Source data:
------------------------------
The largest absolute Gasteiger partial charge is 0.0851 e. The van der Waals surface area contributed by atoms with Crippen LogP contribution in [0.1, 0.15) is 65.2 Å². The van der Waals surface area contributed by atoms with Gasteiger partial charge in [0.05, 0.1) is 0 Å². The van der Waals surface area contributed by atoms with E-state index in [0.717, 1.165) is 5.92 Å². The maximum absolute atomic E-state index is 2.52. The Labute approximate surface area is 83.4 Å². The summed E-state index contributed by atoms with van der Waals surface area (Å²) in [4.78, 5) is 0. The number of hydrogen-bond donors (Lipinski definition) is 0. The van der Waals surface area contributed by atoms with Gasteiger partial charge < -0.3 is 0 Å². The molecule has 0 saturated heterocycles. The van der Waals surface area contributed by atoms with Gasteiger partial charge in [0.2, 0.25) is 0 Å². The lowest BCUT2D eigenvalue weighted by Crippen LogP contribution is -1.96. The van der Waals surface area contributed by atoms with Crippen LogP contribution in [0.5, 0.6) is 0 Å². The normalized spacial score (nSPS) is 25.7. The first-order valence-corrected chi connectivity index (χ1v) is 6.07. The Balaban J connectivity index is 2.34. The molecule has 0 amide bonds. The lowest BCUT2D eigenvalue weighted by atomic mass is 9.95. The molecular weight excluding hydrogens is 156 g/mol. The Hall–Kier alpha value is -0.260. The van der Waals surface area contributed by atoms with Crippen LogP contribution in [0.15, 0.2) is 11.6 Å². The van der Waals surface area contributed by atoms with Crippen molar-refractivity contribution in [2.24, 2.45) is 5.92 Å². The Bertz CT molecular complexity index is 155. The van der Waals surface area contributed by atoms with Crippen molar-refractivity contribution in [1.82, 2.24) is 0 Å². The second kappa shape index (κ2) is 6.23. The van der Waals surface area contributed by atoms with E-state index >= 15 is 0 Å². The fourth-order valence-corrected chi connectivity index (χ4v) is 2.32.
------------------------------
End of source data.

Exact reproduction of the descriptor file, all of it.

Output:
The largest absolute Gasteiger partial charge is 0.0851 e. The van der Waals surface area contributed by atoms with Crippen LogP contribution in [0.1, 0.15) is 65.2 Å². The van der Waals surface area contributed by atoms with Gasteiger partial charge in [0.05, 0.1) is 0 Å². The van der Waals surface area contributed by atoms with E-state index in [0.717, 1.165) is 5.92 Å². The maximum absolute atomic E-state index is 2.52. The Labute approximate surface area is 83.4 Å². The summed E-state index contributed by atoms with van der Waals surface area (Å²) in [4.78, 5) is 0. The number of hydrogen-bond donors (Lipinski definition) is 0. The van der Waals surface area contributed by atoms with Gasteiger partial charge < -0.3 is 0 Å². The molecule has 0 saturated heterocycles. The van der Waals surface area contributed by atoms with Gasteiger partial charge in [0.2, 0.25) is 0 Å². The lowest BCUT2D eigenvalue weighted by Crippen LogP contribution is -1.96. The van der Waals surface area contributed by atoms with Crippen LogP contribution in [0.5, 0.6) is 0 Å². The normalized spacial score (nSPS) is 25.7. The first-order valence-corrected chi connectivity index (χ1v) is 6.07. The Balaban J connectivity index is 2.34. The molecule has 0 amide bonds. The lowest BCUT2D eigenvalue weighted by atomic mass is 9.95. The molecular weight excluding hydrogens is 156 g/mol. The Hall–Kier alpha value is -0.260. The van der Waals surface area contributed by atoms with Crippen LogP contribution in [0.15, 0.2) is 11.6 Å². The van der Waals surface area contributed by atoms with Crippen molar-refractivity contribution in [2.24, 2.45) is 5.92 Å². The Bertz CT molecular complexity index is 155. The van der Waals surface area contributed by atoms with Crippen molar-refractivity contribution in [1.82, 2.24) is 0 Å². The second kappa shape index (κ2) is 6.23. The van der Waals surface area contributed by atoms with E-state index >= 15 is 0 Å². The fourth-order valence-corrected chi connectivity index (χ4v) is 2.32.